Recent storms have led to all sorts being washed up on our coastline beyond the usual finds. This is when items can be collected to further the interest back at home. Regular contributor Kelly Smith was out for a walk recently and came across the biggest haul of ‘mermaid’s purses’ he has ever encountered; accounting for the ‘grand slam’ of rays available in the channel. Kids and even many adults find it fascinating to research the many ray and shark egg cases that can be found and identify the species that will have laid and resided within the purse. A finely tuned eye will eventually be able to identify them on collection at the beach.

From the smaller dogfish purse, through spotted and thornback purses, all the way up to the sizeable ones belonging to blonde ray and the giant ones belonging to the flapper (common) skate, the variety maintains a keen interest. The shark trust website has a brilliant identification guide, available via

Looking to the second of the questions, as to whether an initial interest in coastal foraging can translate into a future interest in sea angling, it clearly won’t all of the time. We’ve already alluded that people see coastal foraging through a wide range of lenses and some of those will be contrary to the pursuit of catching fish. However, for the vast majority, an interest of what lies in the intertidal line will translate as readily to what lies below it.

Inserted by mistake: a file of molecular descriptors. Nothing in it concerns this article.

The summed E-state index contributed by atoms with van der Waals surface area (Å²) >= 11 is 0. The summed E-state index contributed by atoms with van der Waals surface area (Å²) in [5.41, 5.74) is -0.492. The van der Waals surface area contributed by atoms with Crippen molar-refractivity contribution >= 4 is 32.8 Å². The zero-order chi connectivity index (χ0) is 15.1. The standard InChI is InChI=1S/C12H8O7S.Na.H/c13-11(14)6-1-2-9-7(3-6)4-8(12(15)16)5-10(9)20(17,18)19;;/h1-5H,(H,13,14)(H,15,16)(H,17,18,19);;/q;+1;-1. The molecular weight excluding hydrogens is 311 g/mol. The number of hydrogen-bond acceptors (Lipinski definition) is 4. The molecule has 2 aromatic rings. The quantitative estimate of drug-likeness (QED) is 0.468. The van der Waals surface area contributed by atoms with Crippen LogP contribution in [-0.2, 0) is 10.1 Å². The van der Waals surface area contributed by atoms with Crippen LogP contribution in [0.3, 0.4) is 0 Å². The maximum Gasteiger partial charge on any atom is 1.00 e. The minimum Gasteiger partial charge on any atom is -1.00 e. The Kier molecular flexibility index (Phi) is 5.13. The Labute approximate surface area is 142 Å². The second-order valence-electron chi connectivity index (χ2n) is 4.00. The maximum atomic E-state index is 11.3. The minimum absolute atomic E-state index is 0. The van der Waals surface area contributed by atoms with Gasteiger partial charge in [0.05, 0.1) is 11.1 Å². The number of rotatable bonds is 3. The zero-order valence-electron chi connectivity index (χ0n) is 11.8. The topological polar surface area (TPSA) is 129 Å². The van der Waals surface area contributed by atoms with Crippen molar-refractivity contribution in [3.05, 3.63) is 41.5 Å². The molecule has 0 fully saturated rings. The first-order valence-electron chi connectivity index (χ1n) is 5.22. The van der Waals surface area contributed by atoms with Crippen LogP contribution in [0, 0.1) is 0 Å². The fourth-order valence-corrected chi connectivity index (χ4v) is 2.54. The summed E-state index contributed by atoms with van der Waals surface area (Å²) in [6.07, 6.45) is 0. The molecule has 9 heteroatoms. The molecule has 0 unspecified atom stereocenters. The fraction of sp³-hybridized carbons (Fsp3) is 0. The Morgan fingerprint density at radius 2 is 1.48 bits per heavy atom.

We’ve often seen freshwater angling as a gateway to sea angling. Offering easier conditions and a better prospect of guaranteed catches (particularly in stocked lakes), it is easy to see why. However, the sports vary greatly, and sea angling can be as much about the surroundings as it is catching the fish themselves. Harnessing a wider interest in the environment through coastal foraging could lead to a higher uptake in the sport than hoping for people to one day transfer their skills across from the freshwater world.

In reality, we have to ask why would they? It can be a far greater challenge to catch fish at sea with any consistency, and how many take the decision to actively reduce their typical catch rates? Transferring the unknown of what may be under a rock to the unknown of what may be at the end of a line seems a far more likely progression.